Purim starts Saturday night! Today in Tablet Magazine, we tell you everything you always wanted to know about Purim but were ever-so-slightly too bashful to ask. Cookbook author and contributing editor Joan Nathan discusses what mousakhan, a Palestinian baked chicken dish, means to her, before explaining how to make a delicious version along with Moroccan challah. The Winter Olympics and Purim stir in Dvora Meyers memories of being an Orthodox girl who dressed up as Tonya Harding one year. Poetry columnist David Kaufmann celebrates the work of Charles Bernstein. Purim is The Scroll’s favorite holiday.
Yitzhak Rabin and Yasser Arafat shake hands on the White House lawn.(Reuters)
Despite President Barack Obama’s tougher line on Israel, particularly regarding West Bank settlements, support for the Jewish state among the U.S. population has rarely been as high as it is now. Gallup found that 63 percent of Americans favor Israel more than the Palestinians. That figure has not been that high since Saddam Hussein attacked Israel in 1991; in the late ‘90s, it dipped below 40 percent.
Sixty-seven percent of Americans are very skeptical that Israel will ever be at peace with its Arab neighbors (or with all of them, anyway), which means a sizable chunk both supports Israel over the Palestinians and thinks Israel will never be at peace.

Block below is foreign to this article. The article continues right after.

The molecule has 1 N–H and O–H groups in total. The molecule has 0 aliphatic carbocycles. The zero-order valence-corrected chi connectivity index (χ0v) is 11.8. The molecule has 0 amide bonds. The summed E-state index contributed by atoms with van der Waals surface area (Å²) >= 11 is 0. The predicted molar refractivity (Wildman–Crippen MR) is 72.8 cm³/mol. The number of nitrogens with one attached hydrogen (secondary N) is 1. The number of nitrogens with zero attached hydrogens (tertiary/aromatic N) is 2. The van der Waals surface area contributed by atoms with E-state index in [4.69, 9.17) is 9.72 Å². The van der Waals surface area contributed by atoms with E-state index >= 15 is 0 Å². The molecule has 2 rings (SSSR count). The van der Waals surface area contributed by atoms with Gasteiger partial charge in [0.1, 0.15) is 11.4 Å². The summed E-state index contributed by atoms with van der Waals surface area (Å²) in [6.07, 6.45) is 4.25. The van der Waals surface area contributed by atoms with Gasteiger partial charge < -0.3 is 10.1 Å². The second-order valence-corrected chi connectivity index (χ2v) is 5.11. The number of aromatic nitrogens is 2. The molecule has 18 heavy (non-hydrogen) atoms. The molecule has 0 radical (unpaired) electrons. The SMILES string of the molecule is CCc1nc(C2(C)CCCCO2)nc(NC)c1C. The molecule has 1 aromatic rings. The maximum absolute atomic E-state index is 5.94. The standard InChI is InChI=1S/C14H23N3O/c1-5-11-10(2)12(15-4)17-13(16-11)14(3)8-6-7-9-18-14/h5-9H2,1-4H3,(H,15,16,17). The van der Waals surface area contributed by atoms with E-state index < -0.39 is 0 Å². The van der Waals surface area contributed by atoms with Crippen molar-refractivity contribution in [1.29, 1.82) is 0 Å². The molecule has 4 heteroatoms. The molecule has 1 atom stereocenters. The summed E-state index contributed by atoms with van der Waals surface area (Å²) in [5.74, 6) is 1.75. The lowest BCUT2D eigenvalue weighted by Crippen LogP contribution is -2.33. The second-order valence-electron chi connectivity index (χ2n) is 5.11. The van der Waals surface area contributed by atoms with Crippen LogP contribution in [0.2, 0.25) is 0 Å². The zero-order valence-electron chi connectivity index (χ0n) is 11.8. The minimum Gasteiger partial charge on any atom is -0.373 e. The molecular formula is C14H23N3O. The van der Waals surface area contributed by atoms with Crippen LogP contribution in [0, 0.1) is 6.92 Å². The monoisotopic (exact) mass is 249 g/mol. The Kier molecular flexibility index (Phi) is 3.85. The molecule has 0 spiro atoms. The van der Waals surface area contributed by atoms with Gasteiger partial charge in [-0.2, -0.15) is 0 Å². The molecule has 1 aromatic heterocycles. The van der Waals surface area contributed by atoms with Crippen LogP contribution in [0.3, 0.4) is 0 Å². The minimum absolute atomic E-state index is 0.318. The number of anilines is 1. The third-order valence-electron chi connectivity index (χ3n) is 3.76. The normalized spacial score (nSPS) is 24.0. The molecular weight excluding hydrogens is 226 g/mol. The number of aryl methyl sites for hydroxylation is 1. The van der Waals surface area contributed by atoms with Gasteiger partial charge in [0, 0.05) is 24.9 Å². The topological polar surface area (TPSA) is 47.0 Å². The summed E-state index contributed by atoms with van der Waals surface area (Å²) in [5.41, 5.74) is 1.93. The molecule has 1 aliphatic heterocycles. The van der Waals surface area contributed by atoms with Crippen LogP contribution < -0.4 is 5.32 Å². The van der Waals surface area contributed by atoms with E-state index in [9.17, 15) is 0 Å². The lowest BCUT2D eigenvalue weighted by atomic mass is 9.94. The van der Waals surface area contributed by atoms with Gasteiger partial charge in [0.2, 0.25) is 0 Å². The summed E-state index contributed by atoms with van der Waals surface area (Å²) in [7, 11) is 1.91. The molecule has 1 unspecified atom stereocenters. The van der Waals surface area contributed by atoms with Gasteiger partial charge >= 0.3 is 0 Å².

I’m not sure how much sense that makes. An Israel at peace with its neighbors requires some sort of equitable resolution for the Palestinians. You can think that the lack of peace, and the absence of a Palestinian solution, is overwhelmingly not Israel’s fault, and yet still believe there are better policies Israel could adopt in order to increase the likelihood of peace. Maybe the more useful question is not whom you support between the two sides, but whether you are satisfied with the overall direction.